One of the most versatile types of centrifuges available on the market is the heated centrifuge. It is used in a wide range of industrial applications, most notably in many industrial laboratories that require testing of liquid samples at high temperatures. Heating elements, on the other hand, are not a standard feature on all centrifuge models.
Heat is used in a variety of disciplines, including biochemistry, industrial chemistry, and other applied sciences. In these research areas, centrifugation often necessitates the use of heat to help obtain the desired results from liquid samples tested for various purposes.
A heated centrifuge is used for a variety of applications, including:
Detection of sediments in industrial grade oils and fuels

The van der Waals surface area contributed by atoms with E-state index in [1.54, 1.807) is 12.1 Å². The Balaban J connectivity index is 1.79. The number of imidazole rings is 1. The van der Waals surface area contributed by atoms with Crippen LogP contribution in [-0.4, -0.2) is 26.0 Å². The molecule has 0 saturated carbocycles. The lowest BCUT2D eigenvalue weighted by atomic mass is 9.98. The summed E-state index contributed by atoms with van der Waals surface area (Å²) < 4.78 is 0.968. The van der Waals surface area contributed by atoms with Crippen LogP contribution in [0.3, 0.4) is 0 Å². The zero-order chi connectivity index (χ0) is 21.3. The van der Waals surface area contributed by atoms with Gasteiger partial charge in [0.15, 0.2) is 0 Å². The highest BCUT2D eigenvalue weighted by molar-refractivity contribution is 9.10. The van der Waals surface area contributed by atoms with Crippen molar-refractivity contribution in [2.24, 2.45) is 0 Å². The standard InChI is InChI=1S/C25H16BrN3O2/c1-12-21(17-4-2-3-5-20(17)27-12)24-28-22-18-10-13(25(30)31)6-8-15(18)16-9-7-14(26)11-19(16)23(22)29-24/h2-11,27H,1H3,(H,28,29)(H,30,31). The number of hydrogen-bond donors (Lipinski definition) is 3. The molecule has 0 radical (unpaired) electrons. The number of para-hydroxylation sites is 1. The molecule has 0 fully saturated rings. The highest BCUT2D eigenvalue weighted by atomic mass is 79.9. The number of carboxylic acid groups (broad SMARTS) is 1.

A heated centrifuge is used in industrial chemistry, particularly in the processing of crude oil and biodiesel. The cleanliness and clarity of fuel and oil samples are tested.
Sediments found in their samples typically indicate poor quality and effectiveness (when used in their intended applications), or that new minerals can be derived from their sediments.
Determination of sediment in water in the field.
A regular centrifuge cannot always be used to check for sediment in water. Given their mass and buoyancy, some materials remain suspended in water.
The properties of the water sample change as the temperature levels of the centrifuge are adjusted. The sediments fall to the bottom of the tube as the centrifuge rotates at a specific temperature.
Processing systems for food and dairy.
Finally, heated centrifuges are employed in the food and dairy processing industries. Butter and milk clarity are measured in dairy factories to identify and remove unwanted curds and sediments. Running their samples through a heated centrifuge enables food technologists to make recommendations to improve the quality of the product before releasing it to the market.